Squeezed by pricey real estate, Boston retailers bank on pop-up shops | Crain's Boston

Squeezed by pricey real estate, Boston retailers bank on pop-up shops

“Come inside and see a real American Rhino,” a sign beckons passersby on Newbury Street.

“Is that like American Eagle?” quips one skeptic strolling by on a recent Friday afternoon.

Most would-be customers of Newbury’s newest pop-up shop know there’s no such thing as an American Rhino. But Ryan Saunders hopes the gag will pull a few customers down the steps to the American Rhino store in the garden unit of a brownstone on Boston’s iconic retail strip.

“There’s a lot of foot traffic. It’s very different than being just online or on the North Shore,” said Saunders, the company’s vice president of operations and product development. “That’s awesome because nobody knows who we are yet.”

Founded in the suburbs last year, American Rhino is an apparel store that donates a portion of its profits to rhino conservation in Africa. Much of its business is online, Saunders said, but pop-ups in Lynnfield and Boston are helping the young company build a brand without having to grapple with an extended lease on pricey real estate. Saunders said the three-month lease American Rhino has on Newbury Street saves several thousand dollars in rent each month compared to a longer-term stay.

Pop-ups are becoming increasingly common in Boston, where soaring real estate prices have put traditional storefronts out of reach for many smaller local companies. They’re also popular for celebrities like Kanye West and other global brands who use the cachet of a temporary shop with exclusive deals to drive sales and generate buzz.

Saunders said that’s even true for smaller companies like his. Customers who gravitate toward American Rhino’s kikoy—brightly colored cotton wraps from Kenya—for example, might be more likely to make a purchase if they think it’ll be their only chance.

The arrangement is good for landlords, too, who may be happy to cut a deal for temporary tenants that fill a gap between longer leases. American Rhino’s temporary digs formerly housed True Religion Jeans, which filed for bankruptcy in July. A restaurant will move into the space in January, Saunders said.

Jon Hurst, president of the Retailers Association of Massachusetts, said pop-ups have been a feature in Boston since the recession. But lately, he said, they’ve become ubiquitous.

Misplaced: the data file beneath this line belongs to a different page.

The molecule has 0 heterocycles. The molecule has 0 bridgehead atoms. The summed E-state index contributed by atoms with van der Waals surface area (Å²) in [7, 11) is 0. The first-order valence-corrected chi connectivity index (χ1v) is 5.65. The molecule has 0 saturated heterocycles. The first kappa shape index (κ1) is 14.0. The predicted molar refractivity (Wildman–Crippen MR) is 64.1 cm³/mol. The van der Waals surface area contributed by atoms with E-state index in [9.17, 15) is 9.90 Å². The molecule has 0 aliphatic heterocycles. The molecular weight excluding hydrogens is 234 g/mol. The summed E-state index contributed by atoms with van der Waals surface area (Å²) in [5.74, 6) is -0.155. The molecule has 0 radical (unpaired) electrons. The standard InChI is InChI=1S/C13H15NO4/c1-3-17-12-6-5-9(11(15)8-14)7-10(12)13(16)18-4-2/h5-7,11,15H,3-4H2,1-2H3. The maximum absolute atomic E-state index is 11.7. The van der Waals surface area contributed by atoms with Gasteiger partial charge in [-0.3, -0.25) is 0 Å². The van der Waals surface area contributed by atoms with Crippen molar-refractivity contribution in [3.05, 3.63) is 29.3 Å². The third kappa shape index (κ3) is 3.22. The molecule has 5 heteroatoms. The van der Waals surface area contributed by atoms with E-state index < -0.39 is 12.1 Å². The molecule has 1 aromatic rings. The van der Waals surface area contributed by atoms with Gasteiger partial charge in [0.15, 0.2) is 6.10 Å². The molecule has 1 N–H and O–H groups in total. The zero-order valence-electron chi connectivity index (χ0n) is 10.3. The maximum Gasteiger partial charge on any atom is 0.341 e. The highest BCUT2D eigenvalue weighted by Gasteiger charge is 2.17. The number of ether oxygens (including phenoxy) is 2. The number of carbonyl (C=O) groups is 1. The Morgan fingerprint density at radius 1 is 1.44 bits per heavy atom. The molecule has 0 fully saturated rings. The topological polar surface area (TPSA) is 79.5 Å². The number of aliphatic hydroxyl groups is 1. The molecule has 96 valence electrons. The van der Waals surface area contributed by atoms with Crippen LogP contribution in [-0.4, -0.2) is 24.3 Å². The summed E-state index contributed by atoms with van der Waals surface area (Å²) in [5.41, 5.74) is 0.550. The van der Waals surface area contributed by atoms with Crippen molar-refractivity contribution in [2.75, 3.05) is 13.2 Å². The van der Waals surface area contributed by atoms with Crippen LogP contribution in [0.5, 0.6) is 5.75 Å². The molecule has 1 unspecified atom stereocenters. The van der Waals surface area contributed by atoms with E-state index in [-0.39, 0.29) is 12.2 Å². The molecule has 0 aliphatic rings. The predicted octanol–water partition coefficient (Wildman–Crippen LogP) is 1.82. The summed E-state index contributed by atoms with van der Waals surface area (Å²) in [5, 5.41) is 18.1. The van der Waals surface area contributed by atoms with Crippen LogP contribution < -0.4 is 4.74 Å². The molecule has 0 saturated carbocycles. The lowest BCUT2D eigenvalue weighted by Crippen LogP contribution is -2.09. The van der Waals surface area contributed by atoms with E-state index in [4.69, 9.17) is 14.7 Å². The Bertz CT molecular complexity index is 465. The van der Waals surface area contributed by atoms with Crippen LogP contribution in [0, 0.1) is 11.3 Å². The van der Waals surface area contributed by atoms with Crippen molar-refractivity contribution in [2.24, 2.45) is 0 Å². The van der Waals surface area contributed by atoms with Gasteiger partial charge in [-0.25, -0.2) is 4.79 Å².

“It always been in malls with carts and kiosks, but now it's on main streets, it's everywhere,” Hurst said. “Times are tough. It's a natural stopgap measure by both sellers and landlords to avoid dark storefronts.”

Newbury Street in particular has taken advantage of the model to keep up its appearance as the city’s premier destination for strolling shoppers, be they locals or out-of-towners. Besides American Rhino, other pop-ups on Newbury Street this fall include Of MercerCuyana and MM.LaFleur, all of which sell upscale clothing for women.

“I’d like to see more of these pop-ups stay,” said Michele Messino, executive director of the Newbury Street League. She said there are plusses and minuses for the area as a business district. Pop-ups cuts down on vacancies—increasingly common as rents in Boston remain among the highest in the nation—and could be a foothold for small businesses hoping to become permanent fixtures, said Messino.

On the other hand, she said, “if they fail it could send a bad message, that you can’t make it on Newbury Street.”

Other local enterprises turn to pop-ups not just for a discount on rent, but because it serves their business model. The nonprofit More Than Words teaches job skills by putting local young people in charge of small bookshops around Boston. Increasingly that means one-day pop-ups in the lobbies of office towers or grocery stores.

“It’s become quite an integral part of our model,” said Jennifer Herbert, the group’s chief operating officer.

When More Than Words moved from the suburbs into Boston in 2011, Herbert said, it was focused on online sales and outreach. But the nonprofit quickly turned to pop-ups as a way to grow quickly and build personal relationships with their customers.

“It gave us the opportunity to get out into the community,” Herbert said. “It was a way to get our name out there.”

American Rhino, for its part, would rather be permanent. But for now, Saunders said, business is good.

“The dream is to have a bunch of locations,” said Saunders. “The flexibility of a pop-up is a huge asset."

October 8, 2017 - 1:20pm